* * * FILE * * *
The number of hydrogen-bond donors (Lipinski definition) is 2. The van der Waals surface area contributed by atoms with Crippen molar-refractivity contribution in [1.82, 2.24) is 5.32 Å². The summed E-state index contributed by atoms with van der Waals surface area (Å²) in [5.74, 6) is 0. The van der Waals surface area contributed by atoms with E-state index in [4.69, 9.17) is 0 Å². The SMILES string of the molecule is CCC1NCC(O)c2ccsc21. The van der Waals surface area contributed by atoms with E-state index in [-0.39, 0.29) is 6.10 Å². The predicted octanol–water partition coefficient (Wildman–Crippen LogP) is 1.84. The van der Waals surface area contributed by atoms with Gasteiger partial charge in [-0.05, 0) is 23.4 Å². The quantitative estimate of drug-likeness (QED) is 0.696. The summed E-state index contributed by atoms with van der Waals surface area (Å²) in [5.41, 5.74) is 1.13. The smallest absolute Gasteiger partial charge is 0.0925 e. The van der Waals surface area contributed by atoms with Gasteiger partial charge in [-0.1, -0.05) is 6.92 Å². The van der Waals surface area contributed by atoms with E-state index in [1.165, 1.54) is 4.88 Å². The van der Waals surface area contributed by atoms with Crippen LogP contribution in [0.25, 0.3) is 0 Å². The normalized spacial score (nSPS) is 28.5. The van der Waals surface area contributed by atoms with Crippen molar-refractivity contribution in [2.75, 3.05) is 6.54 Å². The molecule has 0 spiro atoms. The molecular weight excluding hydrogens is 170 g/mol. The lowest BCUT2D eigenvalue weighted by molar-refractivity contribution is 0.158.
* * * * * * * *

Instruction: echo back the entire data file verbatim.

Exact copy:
The number of hydrogen-bond donors (Lipinski definition) is 2. The van der Waals surface area contributed by atoms with Crippen molar-refractivity contribution in [1.82, 2.24) is 5.32 Å². The summed E-state index contributed by atoms with van der Waals surface area (Å²) in [5.74, 6) is 0. The van der Waals surface area contributed by atoms with E-state index in [4.69, 9.17) is 0 Å². The SMILES string of the molecule is CCC1NCC(O)c2ccsc21. The van der Waals surface area contributed by atoms with E-state index in [-0.39, 0.29) is 6.10 Å². The predicted octanol–water partition coefficient (Wildman–Crippen LogP) is 1.84. The van der Waals surface area contributed by atoms with Gasteiger partial charge in [-0.05, 0) is 23.4 Å². The quantitative estimate of drug-likeness (QED) is 0.696. The summed E-state index contributed by atoms with van der Waals surface area (Å²) in [5.41, 5.74) is 1.13. The smallest absolute Gasteiger partial charge is 0.0925 e. The van der Waals surface area contributed by atoms with Gasteiger partial charge in [-0.1, -0.05) is 6.92 Å². The van der Waals surface area contributed by atoms with E-state index in [1.165, 1.54) is 4.88 Å². The van der Waals surface area contributed by atoms with Crippen LogP contribution in [0.25, 0.3) is 0 Å². The normalized spacial score (nSPS) is 28.5. The van der Waals surface area contributed by atoms with Crippen molar-refractivity contribution in [2.75, 3.05) is 6.54 Å². The molecule has 0 spiro atoms. The molecular weight excluding hydrogens is 170 g/mol. The lowest BCUT2D eigenvalue weighted by molar-refractivity contribution is 0.158.